Pandemic to lead to major production and supply chain shift in global manufacturing industry / UK university study
The coronavirus pandemic could lead to a radical transformation in the way manufacturers set up their supply chains and production facilities around the world, according to a new report. The study by researchers at the University of Birmingham (Birmingham / UK; argued that manufacturers would need to redesign and reform their global supply chains and production networks in the wake of an outbreak that has infected millions of people around the world, killed hundreds of thousands and caused the world’s economy to nosedive.

The effects from Covid-19 have pointed to the benefit of manufacturers switching from large production sites in one location to several smaller facilities in different locations (Photo: PantherMedia/ktsdesign)
According to the report, the virus’ impact showed that global manufacturing companies should consider switching from large production sites in a single location, such as China, to numerous smaller facilities around the world, in order to reduce business risk. The researchers also said manufacturers needed to consider adjusting the balance between production in low-cost locations and activities in core markets.

The rapid speed and economic impact of Covid-19 has radically shifted the balance between governments, businesses and people, the report added. Governments, such as those in Germany and the UK, have stepped in and provided financial support to industry as well as individuals whose jobs have been hit by the virus. This has effectively initiated a programme of nationalisation, with governments becoming a key consumer and surrogate employer.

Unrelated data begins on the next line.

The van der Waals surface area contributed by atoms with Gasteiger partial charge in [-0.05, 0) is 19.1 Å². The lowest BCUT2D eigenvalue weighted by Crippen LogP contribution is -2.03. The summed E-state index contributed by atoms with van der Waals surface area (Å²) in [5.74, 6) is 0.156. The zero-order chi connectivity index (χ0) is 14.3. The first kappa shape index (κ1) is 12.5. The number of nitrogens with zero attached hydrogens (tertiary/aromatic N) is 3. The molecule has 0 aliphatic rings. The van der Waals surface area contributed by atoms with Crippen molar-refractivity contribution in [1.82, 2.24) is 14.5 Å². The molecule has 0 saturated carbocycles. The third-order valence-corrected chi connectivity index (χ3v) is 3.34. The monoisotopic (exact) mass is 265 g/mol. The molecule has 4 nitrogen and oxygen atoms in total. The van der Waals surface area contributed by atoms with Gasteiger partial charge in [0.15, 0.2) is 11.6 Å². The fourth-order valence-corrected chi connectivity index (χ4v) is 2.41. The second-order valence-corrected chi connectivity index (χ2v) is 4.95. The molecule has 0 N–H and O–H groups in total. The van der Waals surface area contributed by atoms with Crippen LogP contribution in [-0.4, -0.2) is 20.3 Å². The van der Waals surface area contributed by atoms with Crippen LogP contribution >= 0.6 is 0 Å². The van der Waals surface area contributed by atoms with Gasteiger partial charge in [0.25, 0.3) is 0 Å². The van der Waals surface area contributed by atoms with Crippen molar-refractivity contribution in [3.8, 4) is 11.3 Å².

In addition, the most common operational response amongst US-headquartered firms to the China-US trade war involved relocating suppliers from China to another low-cost country. “However, the impact of Covid-19 has seen firms beginning to develop strategies dealing with supply chain disruptions, with larger firms building regional supply chains, leaning more on technology for smaller firms, and focusing on efficiency and resilience,” it said.

Report co-author John Bryson said there was a real tension between optimisation of global production networks and risks “which ripple out across the globe. The pandemic was the first time these ripples have impacted on every country and the majority of people living on this planet.” He added that Covid-19 had “highlighted the risks associated with increasing interconnectedness of people and places through economic, political, cultural, and environmental changes.” The pandemic, says the report, should be taken as an opportunity to revisit the debate on globalisation, global production networks and offshoring and to reframe this debate around risk and value.
01.07.2020 [245424-0]
Published on 01.07.2020
Management: Corona-Pandemie führt zur Verlagerung von ProduktionskettenGerman version of this article...

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